SYDNEY, AAP – Australia’s share market was having its best performance of the week while jobless figures for August showed a surprising drop.
The market was higher by 0.75 per cent at 1200 AEST on Thursday after Wall Street closed higher following positive US economic data.
Energy shares were the best performing category on the ASX after oil prices rose.
There has been a drawdown in US crude inventories on expectations demand will improve as more people are vaccinated against COVID-19.
Materials, telecommunications and utilities shares were also more than one per cent higher.
The Australian unemployment rate eased to 4.5 per cent from 4.6 per cent but there was a telling reason behind the unexpected drop.
The number of people looking for work dropped as many postpone their efforts during lockdowns in ACT, NSW and Victoria.
The Australian dollar dipped in the wake of the jobs figures but held within the 73 US cents bracket.
The benchmark S&P/ASX200 index was higher by 56.1 points, or 0.75 per cent, to 7473.1.
The All Ordinaries was up by 52 points, or 0.67 per cent, to 7775.2.
A positive US lead was shaped by economic data which showed hints of waning inflation and a return to economic normality. Import prices posted their first monthly decline since October 2020.
On the ASX, Wesfarmers looks like it may have sealed a deal to buy Australian Pharmaceutical Industries (API) for $1.55 per share.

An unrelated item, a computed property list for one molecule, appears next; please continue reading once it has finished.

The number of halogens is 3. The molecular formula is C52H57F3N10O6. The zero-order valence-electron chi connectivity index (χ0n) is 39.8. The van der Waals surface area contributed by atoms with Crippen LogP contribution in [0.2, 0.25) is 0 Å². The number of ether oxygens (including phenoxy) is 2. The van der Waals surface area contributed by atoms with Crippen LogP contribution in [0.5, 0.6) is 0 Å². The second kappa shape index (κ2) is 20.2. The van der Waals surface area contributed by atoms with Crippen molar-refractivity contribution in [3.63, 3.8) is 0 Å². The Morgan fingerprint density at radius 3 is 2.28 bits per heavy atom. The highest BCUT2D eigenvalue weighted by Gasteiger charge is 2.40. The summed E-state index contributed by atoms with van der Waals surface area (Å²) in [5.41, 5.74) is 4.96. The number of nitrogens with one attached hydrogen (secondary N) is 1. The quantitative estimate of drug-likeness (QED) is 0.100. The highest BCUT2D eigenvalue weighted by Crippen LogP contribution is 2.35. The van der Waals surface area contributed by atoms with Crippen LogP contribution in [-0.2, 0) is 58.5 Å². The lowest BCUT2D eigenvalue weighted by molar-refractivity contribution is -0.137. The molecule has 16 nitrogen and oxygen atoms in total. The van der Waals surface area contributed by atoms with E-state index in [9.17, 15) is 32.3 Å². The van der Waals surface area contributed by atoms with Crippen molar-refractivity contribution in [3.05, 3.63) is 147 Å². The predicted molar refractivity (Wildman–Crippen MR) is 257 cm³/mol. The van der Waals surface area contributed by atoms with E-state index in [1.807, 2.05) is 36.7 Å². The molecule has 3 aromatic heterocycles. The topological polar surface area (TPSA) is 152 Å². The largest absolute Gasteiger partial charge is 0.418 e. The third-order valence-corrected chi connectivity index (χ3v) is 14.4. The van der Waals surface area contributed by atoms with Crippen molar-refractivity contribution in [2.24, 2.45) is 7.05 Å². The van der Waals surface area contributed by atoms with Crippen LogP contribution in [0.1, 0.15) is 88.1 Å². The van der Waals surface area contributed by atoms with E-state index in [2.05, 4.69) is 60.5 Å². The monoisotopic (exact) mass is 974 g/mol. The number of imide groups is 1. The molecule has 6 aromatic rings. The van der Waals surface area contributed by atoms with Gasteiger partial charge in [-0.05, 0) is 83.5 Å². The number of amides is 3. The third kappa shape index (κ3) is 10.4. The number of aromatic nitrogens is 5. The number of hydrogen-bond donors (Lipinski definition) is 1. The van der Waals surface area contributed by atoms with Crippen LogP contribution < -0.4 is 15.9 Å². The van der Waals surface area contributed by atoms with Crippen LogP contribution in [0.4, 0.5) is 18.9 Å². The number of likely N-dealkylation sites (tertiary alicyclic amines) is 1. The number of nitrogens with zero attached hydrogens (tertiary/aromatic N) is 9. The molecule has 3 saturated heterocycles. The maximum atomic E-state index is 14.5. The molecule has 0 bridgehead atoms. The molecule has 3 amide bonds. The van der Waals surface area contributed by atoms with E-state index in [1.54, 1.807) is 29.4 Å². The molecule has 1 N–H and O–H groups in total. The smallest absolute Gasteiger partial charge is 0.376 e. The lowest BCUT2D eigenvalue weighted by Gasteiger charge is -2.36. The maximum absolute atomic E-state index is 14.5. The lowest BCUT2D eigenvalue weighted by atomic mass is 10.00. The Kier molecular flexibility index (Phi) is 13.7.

The two companies have signed a deed as Wesfarmers pursues starting a pharmaceuticals division.
Shares in API, which owns Priceline Pharmacy, surged by 16.9 per cent to $1.48.
Wesfarmers shares were little changed at $56.67.
Among the energy providers benefiting from the higher oil price was Beach. Its shares were up 3.27 per cent to $1.10.
Market giant BHP was up 1.93 per cent to $41.04 after a loss of 3.52 per cent the day prior.
BlueScope Steel and South32 had gains of more than three per cent.
In banking, the big four banks were all higher by less than one per cent.
Telstra has a new three-year strategy to expand 5G coverage and capitalise on shifts in how customers live and work in the post-coronavirus world.
Boss Andy Penn has pinned the telecommunications giant’s future growth on a plan called T25 due to officially begin on July 1 next year when the current T22 project concludes.
Shares were up 1.9 per cent to $4.00.
Myer has returned to full-year profit and the turnaround may ease pressure on its embattled board members.
The company reported net profit after tax of $46.4 million for the 53 weeks to July 31. This followed a loss in the year prior of $172.4 million.
Solomon Lew, the chair of shareholder Premier Investments, has repeatedly claimed Myer has performed poorly in recent years and has called on board members to resign.
Shares were up 9.8 per cent to 56 cents.
The Australian dollar was buying 73.36 US cents at 1200 AEST, higher than 73.18 US cents at Wednesday’s close